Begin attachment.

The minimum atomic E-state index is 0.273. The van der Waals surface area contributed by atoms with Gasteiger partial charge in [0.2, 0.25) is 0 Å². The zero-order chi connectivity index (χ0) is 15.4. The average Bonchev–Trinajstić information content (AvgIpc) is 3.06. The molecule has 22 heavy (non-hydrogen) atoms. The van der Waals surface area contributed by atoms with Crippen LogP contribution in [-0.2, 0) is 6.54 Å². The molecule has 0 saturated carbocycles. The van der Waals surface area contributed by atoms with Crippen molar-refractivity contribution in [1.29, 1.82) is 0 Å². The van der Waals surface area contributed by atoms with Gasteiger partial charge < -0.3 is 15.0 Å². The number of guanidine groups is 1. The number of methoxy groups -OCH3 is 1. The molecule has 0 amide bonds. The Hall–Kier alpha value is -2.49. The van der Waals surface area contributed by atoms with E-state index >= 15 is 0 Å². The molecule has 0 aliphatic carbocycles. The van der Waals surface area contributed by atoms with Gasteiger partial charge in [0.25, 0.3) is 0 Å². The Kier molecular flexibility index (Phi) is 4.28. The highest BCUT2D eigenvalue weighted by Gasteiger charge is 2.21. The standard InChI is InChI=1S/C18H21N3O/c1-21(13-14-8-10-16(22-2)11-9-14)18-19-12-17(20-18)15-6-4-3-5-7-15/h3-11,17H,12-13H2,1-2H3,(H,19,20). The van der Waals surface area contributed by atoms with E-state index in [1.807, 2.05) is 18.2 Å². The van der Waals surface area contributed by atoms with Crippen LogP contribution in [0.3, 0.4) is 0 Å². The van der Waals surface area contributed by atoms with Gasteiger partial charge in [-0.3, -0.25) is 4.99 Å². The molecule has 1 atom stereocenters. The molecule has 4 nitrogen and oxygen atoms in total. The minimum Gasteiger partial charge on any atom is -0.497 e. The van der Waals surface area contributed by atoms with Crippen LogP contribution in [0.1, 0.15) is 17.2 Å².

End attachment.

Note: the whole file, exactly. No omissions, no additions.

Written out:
The minimum atomic E-state index is 0.273. The van der Waals surface area contributed by atoms with Gasteiger partial charge in [0.2, 0.25) is 0 Å². The zero-order chi connectivity index (χ0) is 15.4. The average Bonchev–Trinajstić information content (AvgIpc) is 3.06. The molecule has 22 heavy (non-hydrogen) atoms. The van der Waals surface area contributed by atoms with Crippen LogP contribution in [-0.2, 0) is 6.54 Å². The molecule has 0 saturated carbocycles. The van der Waals surface area contributed by atoms with Crippen molar-refractivity contribution in [1.29, 1.82) is 0 Å². The van der Waals surface area contributed by atoms with Gasteiger partial charge < -0.3 is 15.0 Å². The number of guanidine groups is 1. The number of methoxy groups -OCH3 is 1. The molecule has 0 amide bonds. The Hall–Kier alpha value is -2.49. The van der Waals surface area contributed by atoms with E-state index >= 15 is 0 Å². The molecule has 0 aliphatic carbocycles. The van der Waals surface area contributed by atoms with Gasteiger partial charge in [0.25, 0.3) is 0 Å². The Kier molecular flexibility index (Phi) is 4.28. The highest BCUT2D eigenvalue weighted by Gasteiger charge is 2.21. The standard InChI is InChI=1S/C18H21N3O/c1-21(13-14-8-10-16(22-2)11-9-14)18-19-12-17(20-18)15-6-4-3-5-7-15/h3-11,17H,12-13H2,1-2H3,(H,19,20). The van der Waals surface area contributed by atoms with E-state index in [1.807, 2.05) is 18.2 Å². The van der Waals surface area contributed by atoms with Crippen LogP contribution in [0.3, 0.4) is 0 Å². The van der Waals surface area contributed by atoms with Gasteiger partial charge in [-0.3, -0.25) is 4.99 Å². The molecule has 1 atom stereocenters. The molecule has 4 nitrogen and oxygen atoms in total. The minimum Gasteiger partial charge on any atom is -0.497 e. The van der Waals surface area contributed by atoms with Crippen LogP contribution in [0.1, 0.15) is 17.2 Å².